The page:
PINAC Sues FL Judge in Federal Court for Criminalizing Videography
Photography is Not a Crime is suing a high-ranking Florida judge who last week issued an order threatening to arrest us for contempt of court if we video record the Duval County Courthouse in Jacksonville from a public sidewalk.
It is not clear what Chief Fourth Circuit Judge Mark Mahon was thinking when he drafted his laughably unconstitutional order other than an inability to contain his disdain for PINAC, not to mention a clear contempt for the Constitution.
But there is no denying the rookie chief judge is now feeling the backlash of his ill-conceived power move, especially after two of the nation’s most respected law blogs, Popehat and Eugene Volokh, the latter publishing in the Washington Post, have mocked it as unconstitutional.
And especially since the order drew the attention of Jacksonville attorney Andrew Bonderud, who filed the suit this afternoon in federal court on behalf of PINAC reporters Thomas Covenant and Jeff Gray, both who were threatened with arrest last week for video recording the courthouse from a public sidewalk.
Bonderud, who joins attorney Eric Friday in our ongoing legal battle against the judge, also filed for a temporary restraining order against Mahon in federal court, which if granted, would prohibit Duval County sheriff officers from arresting Covenant and Gray for exercising their First Amendment right to record from in front of the courthouse.
The local media, for the most part, have not caught on to the fact that this concerns them too, but the Florida Times-Union, the oldest newspaper in the state, has been taking a keen interest in the case.
In fact, not only did they scoop us on our own story, publishing it about 30 minutes before we did, they reported that Judge Mahon has issued a new order that scales back on his previous order, but still forbids videography.
PINAC would be grateful if the Times-Union sends a videographer to the trial of our correspondent on Wednesday as they have the judicial right to record, but we don’t, even though the state Supreme Court says we do. That’s the core issue.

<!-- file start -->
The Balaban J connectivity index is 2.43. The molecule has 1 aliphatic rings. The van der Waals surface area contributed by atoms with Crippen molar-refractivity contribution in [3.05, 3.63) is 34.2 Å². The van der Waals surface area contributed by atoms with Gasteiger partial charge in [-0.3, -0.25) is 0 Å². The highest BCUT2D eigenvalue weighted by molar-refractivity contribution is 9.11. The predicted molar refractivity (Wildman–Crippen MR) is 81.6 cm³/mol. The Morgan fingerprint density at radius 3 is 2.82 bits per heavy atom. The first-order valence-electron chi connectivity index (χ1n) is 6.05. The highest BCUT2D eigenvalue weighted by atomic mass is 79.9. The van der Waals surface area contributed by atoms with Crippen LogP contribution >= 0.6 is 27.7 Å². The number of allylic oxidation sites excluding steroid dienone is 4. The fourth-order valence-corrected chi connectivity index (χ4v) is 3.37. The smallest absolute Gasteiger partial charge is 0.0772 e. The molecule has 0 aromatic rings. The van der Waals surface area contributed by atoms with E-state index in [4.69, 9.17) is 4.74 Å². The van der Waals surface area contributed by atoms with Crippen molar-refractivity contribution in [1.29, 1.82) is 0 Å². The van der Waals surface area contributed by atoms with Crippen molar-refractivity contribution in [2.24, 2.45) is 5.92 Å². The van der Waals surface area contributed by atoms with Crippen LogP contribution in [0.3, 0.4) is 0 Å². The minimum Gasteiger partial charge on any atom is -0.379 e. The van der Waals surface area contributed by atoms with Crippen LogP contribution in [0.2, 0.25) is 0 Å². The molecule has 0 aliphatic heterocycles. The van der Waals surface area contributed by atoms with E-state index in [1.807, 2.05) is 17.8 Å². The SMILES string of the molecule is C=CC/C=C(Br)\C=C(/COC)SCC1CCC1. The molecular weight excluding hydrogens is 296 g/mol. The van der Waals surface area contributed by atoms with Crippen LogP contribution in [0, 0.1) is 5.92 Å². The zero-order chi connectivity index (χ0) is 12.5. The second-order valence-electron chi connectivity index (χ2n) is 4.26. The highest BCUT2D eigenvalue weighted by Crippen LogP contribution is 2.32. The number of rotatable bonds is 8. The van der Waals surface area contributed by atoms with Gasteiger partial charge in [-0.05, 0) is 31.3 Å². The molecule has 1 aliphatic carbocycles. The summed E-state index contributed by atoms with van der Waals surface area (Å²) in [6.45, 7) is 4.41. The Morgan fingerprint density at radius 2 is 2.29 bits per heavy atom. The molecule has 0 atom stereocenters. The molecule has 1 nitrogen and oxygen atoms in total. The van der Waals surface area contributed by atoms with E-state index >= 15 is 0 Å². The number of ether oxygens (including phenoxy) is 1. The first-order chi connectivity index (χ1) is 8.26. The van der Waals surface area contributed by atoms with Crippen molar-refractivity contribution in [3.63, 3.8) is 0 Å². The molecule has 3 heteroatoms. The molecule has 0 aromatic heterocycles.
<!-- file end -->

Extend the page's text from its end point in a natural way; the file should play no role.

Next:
Even if the trial goes unrecorded, it is obvious that Mahon, who took over as Chief Judge of the Jacksonville-based Fourth Circuit in January, did not think this one through.
The 58-year-old Jacksonville native and former state representative comes from a very prominent law family in Jacksonville going back decades; a man firmly entrenched in the city’s good ol’ boy country club network, which probably explains why he thought he could manipulate the Constitution to his liking when dealing with the Miami-based PINAC.
But PINAC will never back down from such blatant Constitutional overreach, even if it comes from a sitting chief circuit judge who oversees three counties in North Florida.
And especially when it’s an order forbidding citizens from video recording a county courthouse that so far, has cost taxpayers almost a half billion dollars since it was built in 2012.
But Mahon says he is in fear for his life when people video record him entering the building, which is why he was driven to draft the order.
The unnecessary obstacles
Mahon’s battle with PINAC began as soon as he became chief judge in January when he refused us the right to record the trial of one of our correspondents, requiring us to go through a set of unnecessary hurdles that kept getting higher once they had been met – even though Covenant was allowed to record an initial hearing of our correspondent last year before Mahon took over.
Mahon eventually insisted we fill out a complicated “Media Authorization Card Application” that is not required of any other news site and has never been a requirement since the Florida Supreme Court began allowing cameras into the courtrooms in 1979.
The form, which appears to have just been drafted solely for us, requires a notarization, a criminal background check and six months proof that the videographer has covered judicial proceedings, which is hard to do if they don’t allow you to record judicial proceedings in the first place.
As a news site, we can easily prove we have covered judicial proceedings, but this form requires the videographer, whom in this case is Covenant, to provide video footage that he has recorded in courtrooms before.
The form was also the third unnecessary legal obstacle thrown before us after we had already met the first two obstacles, which is why we filed suit in the First District Court of Appeals last month, but that suit was denied on the basis that we had not gone through every obstacle presented before us, even though it is obvious we are being treated differently than other news companies.